Stepping out of one’s comfort and safety zone, for others, can be a sure step for society.

**********************************************************************************

Best regards. And thank you for clicking on “Painting with Bob.”

Copyright 2017. Robert D. Hajtovik. All rights reserved.

Advertisements

Volunteering Your Painting and Decorating Skills, Part I: Where You’re Coming From

Whatever your painting capabilities – and specialty areas, there’s a cause or program out there that can really use your help. From the local, loosely formed grassroots organization to the international non-profit corporation, the need for skilled craft persons is basically the same.

It’s up to you to find that niche – and then help to fulfill it.

So, how do you volunteer your painting skills and abilities toward a good cause? One that you’ll feel good about while you’re working on it, then after you leave.

TIPS FOR GETTING STARTED ON YOUR VOLUNTEER PAINTER’S PATH

1. Your interests. What grabs your attention – and won’t let go?

Examples: Neighborhood park; local school/ learning center; pets, animal shelters, zoos; people: elderly staying in own home/ ALF, or skilled nursing facility, children with chronic diseases, disabled adults, homeless families; churches, church fundraising arms, youth programs; historic preservation properties, museums, art/theatre/culture centers; community/ civic centers.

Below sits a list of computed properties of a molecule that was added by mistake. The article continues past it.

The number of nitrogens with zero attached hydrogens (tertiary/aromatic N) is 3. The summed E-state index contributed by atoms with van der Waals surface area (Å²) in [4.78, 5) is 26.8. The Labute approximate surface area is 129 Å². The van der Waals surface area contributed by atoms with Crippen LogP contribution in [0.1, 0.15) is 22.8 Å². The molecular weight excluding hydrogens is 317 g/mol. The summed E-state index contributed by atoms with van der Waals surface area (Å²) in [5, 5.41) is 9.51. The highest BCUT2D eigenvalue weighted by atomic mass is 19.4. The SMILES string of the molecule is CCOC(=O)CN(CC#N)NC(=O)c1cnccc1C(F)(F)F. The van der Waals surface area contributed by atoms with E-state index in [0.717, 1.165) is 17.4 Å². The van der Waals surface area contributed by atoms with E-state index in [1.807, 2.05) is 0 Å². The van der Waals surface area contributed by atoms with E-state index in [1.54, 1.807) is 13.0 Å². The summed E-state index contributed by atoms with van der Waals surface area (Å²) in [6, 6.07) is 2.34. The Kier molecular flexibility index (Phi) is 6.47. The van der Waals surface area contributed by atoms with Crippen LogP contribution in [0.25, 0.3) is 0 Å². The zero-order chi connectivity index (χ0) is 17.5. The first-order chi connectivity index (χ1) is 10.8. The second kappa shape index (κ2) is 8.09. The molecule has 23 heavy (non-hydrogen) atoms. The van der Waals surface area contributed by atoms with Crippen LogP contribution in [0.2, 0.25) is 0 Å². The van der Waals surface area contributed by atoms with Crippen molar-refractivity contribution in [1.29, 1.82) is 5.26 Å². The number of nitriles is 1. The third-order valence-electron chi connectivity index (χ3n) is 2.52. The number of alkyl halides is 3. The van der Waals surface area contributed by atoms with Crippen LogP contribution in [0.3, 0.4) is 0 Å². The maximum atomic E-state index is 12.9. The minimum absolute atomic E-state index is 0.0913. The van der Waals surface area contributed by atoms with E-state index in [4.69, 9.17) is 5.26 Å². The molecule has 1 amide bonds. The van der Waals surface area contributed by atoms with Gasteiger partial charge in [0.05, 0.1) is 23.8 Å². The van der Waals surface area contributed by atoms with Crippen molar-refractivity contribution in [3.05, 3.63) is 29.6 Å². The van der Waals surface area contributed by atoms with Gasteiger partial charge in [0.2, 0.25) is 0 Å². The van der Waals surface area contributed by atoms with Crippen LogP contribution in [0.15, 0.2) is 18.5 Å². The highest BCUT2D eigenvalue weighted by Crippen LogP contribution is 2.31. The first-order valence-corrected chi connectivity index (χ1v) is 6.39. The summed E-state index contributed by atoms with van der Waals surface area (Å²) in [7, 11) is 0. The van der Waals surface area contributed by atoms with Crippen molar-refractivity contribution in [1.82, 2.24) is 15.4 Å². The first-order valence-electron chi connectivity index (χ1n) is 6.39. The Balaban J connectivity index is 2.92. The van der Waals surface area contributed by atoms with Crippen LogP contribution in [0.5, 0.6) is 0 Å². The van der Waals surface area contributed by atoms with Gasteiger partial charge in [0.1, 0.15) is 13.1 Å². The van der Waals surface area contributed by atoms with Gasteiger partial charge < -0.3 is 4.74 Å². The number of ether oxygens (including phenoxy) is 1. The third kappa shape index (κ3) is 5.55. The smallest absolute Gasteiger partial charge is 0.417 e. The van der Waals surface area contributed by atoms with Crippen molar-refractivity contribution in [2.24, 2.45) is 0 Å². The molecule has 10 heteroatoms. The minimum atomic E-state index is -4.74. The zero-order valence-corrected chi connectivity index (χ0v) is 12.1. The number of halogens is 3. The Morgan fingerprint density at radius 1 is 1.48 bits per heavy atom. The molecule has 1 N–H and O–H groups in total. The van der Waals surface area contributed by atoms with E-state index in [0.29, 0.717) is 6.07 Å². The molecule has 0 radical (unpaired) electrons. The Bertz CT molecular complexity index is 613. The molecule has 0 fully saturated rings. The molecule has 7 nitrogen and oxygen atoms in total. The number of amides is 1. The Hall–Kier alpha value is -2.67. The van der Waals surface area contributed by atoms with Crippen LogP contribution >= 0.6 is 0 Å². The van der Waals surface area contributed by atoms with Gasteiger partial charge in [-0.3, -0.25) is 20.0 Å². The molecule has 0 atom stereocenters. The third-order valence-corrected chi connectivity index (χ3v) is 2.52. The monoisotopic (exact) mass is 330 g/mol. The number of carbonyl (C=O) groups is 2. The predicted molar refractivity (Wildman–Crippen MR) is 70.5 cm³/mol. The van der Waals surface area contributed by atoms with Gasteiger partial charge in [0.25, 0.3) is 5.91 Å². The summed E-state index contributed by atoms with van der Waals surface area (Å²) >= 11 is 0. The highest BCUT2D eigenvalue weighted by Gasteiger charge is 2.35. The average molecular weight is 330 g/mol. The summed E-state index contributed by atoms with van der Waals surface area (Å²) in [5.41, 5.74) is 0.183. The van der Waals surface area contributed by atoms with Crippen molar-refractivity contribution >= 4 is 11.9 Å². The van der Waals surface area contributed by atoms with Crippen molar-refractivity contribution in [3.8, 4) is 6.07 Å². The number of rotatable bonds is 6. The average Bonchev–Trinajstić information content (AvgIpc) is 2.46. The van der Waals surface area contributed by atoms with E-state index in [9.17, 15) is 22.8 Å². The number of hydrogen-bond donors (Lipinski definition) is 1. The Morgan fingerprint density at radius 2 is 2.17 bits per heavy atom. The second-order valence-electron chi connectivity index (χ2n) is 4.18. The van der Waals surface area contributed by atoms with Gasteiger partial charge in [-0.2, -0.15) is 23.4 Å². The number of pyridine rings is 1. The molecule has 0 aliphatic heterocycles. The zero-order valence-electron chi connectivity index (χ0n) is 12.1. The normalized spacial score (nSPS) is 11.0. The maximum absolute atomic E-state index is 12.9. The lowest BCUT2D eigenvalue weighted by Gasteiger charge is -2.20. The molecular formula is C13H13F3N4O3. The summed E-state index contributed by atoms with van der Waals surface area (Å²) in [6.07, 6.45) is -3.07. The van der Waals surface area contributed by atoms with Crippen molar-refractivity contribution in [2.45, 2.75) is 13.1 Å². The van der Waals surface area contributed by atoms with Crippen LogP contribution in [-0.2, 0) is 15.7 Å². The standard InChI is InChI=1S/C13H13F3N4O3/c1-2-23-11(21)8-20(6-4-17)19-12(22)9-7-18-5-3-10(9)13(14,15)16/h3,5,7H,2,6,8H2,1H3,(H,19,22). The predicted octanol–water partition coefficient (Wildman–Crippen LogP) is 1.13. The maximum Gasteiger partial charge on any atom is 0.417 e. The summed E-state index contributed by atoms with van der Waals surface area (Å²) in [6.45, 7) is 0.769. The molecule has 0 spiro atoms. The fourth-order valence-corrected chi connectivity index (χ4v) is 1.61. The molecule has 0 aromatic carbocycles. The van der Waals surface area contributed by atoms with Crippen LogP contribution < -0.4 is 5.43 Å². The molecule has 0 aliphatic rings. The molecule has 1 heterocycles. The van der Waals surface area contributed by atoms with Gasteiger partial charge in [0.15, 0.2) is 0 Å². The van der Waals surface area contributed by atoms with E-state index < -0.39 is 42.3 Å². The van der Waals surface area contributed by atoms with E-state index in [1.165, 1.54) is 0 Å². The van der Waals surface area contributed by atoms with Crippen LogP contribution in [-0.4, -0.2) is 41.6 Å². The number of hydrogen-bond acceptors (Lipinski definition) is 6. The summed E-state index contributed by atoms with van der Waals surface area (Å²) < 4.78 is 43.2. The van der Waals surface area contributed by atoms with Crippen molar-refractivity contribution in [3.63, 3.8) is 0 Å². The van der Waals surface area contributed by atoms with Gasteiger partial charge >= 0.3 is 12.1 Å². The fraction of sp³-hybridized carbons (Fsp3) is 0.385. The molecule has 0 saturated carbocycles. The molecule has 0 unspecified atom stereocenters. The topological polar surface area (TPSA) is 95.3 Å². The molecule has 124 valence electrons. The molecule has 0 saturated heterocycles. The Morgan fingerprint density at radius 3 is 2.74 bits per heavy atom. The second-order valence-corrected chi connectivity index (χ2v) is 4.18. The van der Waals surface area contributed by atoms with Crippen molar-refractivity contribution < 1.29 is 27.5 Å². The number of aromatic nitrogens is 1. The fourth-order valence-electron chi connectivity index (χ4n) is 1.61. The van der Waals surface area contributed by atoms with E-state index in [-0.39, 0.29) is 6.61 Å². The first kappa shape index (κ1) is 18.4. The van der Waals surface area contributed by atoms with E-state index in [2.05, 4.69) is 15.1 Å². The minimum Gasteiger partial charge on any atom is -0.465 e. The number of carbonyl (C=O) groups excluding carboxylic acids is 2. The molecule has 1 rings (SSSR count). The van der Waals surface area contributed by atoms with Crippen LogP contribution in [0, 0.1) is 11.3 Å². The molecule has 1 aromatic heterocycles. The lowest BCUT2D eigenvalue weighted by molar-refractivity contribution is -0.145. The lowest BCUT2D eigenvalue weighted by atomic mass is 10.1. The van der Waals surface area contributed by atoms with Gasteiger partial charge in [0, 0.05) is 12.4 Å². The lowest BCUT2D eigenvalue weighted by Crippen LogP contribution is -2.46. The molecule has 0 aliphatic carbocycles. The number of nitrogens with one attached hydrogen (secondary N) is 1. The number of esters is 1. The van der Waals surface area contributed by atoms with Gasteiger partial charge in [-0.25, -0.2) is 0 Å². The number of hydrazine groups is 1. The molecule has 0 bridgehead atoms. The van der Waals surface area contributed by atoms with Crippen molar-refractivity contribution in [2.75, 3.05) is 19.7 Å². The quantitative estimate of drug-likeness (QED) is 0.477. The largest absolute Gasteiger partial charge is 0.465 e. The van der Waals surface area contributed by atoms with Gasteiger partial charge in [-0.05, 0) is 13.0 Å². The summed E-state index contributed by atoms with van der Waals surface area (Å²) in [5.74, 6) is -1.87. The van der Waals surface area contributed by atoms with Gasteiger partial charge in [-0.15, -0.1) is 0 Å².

2. Your obligations. How often can you help out?

Examples: 1 hour a week, two hours a month, one-half day (4 hours) a month 1 week (5-7 days).

3. Your schedule. When can you help out?

Examples: Mondays only; mornings (8am-12 noon); week-ends (Saturday and/or Sunday); vacation/ break/ sabbatical.

4. Location. Where can you help out?

Examples: A. Locally/ close to home (within 10 miles); B. In this half of county; C. Anywhere in county; D. Within my state/ region of state; E. Region of country: Northwest, West, Southwest; Plains, North Midwest; Northeast, East, Southeast; South; F. Anywhere in U.S. mainland; G. Foreign country – eg. Sudan.

5. Your availability. Are you available to live on-site – say for 7 to 10 days?

Examples: New school construction, third-world country; hurricane disaster community in U.S.; remodeling of free medical clinic on Indian reservation; restoration of historic estate; rebuilding of burned out orphanage in Appalachians.

6. Your accommodations. What, if any, special accommodations do you need in order to be able to help?

Examples: Good HVAC system (heat, ventilation, A/C); building access ramp and entry/exit, handicapped parking; assistance with lifting, carrying, moving anything over 10 pounds; limited walking; special diet. (For extended stay, on-site projects); sanitary sleeping/ restroom facilities.

7. Your tasks. What specific painting tasks do you want to help with, or handle?

Examples: New construction only; Brush/roll only; spraying; surface/ area prepping; powerwashing; mixing/ matching paints; wallpapering; cleaning up graffiti; cleaning high-sanitation area; decorative finishing.